necessitates, although the majority of our thought process is intuition/pattern
recognition. Introducing Bayes theorem (pretest probability and likelihood
ratio) to students reinforces the value of determining the probability for a
given disease prior to testing and gives grounds to whether physicians will
test, treat, or observe. In our scenario above, our pretest probability would
likely be equal for the three diagnoses listed. The personal history of asthma
would increase the likelihood for allergy and asthma.
things being common, you start treatment for an acute asthma exacerbation—but what should be your initial management option
(albuterol, levalbuterol, racemic epi, steroids)?
The skill set to interpret medical data, search
valid resources, and apply this to clinical scenarios in real time is an
invaluable tool for students and residents. Specific training in application of
EBM in clinical care is often lacking during the clinical years of medical
student education. Role modeling an evidence-based approach is an important
part of teaching clinical reasoning. Without data, well-founded diagnoses and management decisions are
difficult to make and may become anecdotal exercises, which can leave students
puzzled by the decision-making process.
the patient worsens, so you reexamine the child and consider the birthday party
environment, realizing that there was peanut butter cake, and symptoms started
soon after ingestion.
frequently misdiagnose patients, despite significant improvements in diagnostic
technology, including advanced imaging techniques. Groopman estimates about 15% of all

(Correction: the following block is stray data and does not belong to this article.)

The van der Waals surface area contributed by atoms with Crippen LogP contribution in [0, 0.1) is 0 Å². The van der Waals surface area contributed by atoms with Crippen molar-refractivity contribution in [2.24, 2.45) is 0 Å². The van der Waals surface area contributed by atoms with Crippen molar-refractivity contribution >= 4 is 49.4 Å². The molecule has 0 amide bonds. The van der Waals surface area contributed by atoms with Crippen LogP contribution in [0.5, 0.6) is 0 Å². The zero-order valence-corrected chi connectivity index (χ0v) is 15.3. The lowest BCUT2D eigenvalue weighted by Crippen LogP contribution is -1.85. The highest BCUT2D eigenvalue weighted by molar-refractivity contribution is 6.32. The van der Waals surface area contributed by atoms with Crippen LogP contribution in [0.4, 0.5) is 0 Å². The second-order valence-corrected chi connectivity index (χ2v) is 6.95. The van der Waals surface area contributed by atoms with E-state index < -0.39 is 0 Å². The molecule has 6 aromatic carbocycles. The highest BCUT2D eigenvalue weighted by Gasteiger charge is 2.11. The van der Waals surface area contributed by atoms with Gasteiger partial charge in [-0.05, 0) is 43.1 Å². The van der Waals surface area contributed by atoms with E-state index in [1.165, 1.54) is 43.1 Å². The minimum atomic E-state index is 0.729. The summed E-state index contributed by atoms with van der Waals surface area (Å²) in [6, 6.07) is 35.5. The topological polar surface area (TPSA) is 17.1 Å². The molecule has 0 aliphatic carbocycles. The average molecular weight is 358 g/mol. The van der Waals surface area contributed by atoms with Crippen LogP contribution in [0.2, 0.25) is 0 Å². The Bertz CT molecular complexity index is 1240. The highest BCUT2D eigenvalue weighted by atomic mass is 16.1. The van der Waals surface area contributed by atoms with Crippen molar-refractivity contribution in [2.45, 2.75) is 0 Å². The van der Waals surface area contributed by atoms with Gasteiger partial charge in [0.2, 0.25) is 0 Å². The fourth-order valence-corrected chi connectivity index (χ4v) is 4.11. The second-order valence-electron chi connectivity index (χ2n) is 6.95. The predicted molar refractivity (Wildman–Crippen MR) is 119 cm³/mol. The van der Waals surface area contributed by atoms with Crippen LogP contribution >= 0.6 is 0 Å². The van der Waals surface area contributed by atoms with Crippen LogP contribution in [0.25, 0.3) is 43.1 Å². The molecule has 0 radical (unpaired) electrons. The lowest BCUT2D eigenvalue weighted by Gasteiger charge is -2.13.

people are misdiagnosed, possibly as high as 25%.3 Think of the last
radiographic diagnosis made that did not seem to fit the diagnosis. Regular discussions
are had with students and residents about the “pneumonia” admission without
cough, fever, or leukocytosis despite a positive CXR finding. Most doctors,
within the first 18 seconds of seeing a patient, will interrupt the patient’s
story and generate an idea/diagnosis, which can easily be influenced by the
cognitive bias of premature closure once a “diagnosis” is found.3
Our patient is
administered an Epi Pen and improves quickly, then discharged with a diagnosis
of peanut allergy. Oral desensitization therapy was reviewed with parents, who
elected to follow total avoidance based on evidence presented.
Our Coffee Talks attempt to prepare future physicians with the
tools necessary to practice in the ever-changing medical landscape. With
studies showing physicians have up to two questions for every three patient
visits and an average search time of less than 1 minute, developing information
mastery skills is vital to student education.4 By focusing on the
necessary clinical reasoning skills and appropriate use of information in a
systematic fashion, students will be better positioned to enter their medical
careers with a solid foundation. This unique forum has allowed for clinical
experience, student collaboration, critical thinking, information mastery, and
professionalism to be highlighted.
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al. Analysis of questions asked by family doctors regarding patient care. BMJ
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ML, Croskerry P. Checklists to reduce diagnostic errors. Acad Med 2011;86(3):307-13.